Sendust

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Sendust is a magnetic metal powder that was invented by Hakaru Masumoto at Tohoku Imperial University in Sendai, Japan, about 1936 as an alternative to permalloy in inductor applications for telephone networks. Sendust composition is typically 85% iron, 9% silicon and 6% aluminum. The powder is sintered into cores to manufacture inductors. Sendust cores have high magnetic permeability (up to 140 000), low loss, low coercivity (5 A/m) good temperature stability and saturation flux density up to 1 T.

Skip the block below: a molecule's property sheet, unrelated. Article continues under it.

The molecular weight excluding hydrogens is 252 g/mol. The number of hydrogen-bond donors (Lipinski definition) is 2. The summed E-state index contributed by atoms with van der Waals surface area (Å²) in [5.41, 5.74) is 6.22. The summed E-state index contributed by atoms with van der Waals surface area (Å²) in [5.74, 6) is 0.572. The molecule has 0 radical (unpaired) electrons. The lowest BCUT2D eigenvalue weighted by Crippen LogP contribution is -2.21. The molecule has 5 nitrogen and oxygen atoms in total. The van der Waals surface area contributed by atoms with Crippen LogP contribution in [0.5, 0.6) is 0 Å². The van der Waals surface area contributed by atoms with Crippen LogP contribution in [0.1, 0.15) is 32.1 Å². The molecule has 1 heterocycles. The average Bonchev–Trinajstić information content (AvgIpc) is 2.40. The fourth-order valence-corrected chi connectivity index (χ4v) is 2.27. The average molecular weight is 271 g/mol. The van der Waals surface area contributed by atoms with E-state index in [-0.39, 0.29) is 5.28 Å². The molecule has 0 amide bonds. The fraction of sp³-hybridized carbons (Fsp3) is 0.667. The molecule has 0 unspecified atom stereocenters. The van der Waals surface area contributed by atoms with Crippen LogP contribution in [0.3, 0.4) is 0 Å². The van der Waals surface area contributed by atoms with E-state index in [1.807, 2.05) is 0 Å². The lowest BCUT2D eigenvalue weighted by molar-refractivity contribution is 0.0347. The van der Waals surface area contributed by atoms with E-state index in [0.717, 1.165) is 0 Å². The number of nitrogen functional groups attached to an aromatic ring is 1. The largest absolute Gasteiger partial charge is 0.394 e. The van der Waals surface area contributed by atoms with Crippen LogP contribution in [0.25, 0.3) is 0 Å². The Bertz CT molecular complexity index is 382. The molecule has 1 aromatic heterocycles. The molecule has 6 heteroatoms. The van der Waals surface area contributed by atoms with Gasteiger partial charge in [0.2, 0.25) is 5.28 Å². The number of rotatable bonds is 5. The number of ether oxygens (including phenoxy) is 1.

Due to its chemical composition and crystallographic structure Sendust exhibits simultaneously zero magnetostriction and zero magnetocrystalline anisotropy constant K1.

Sendust is harder than permalloy, and is thus useful in abrasive wear applications such as magnetic recording heads.

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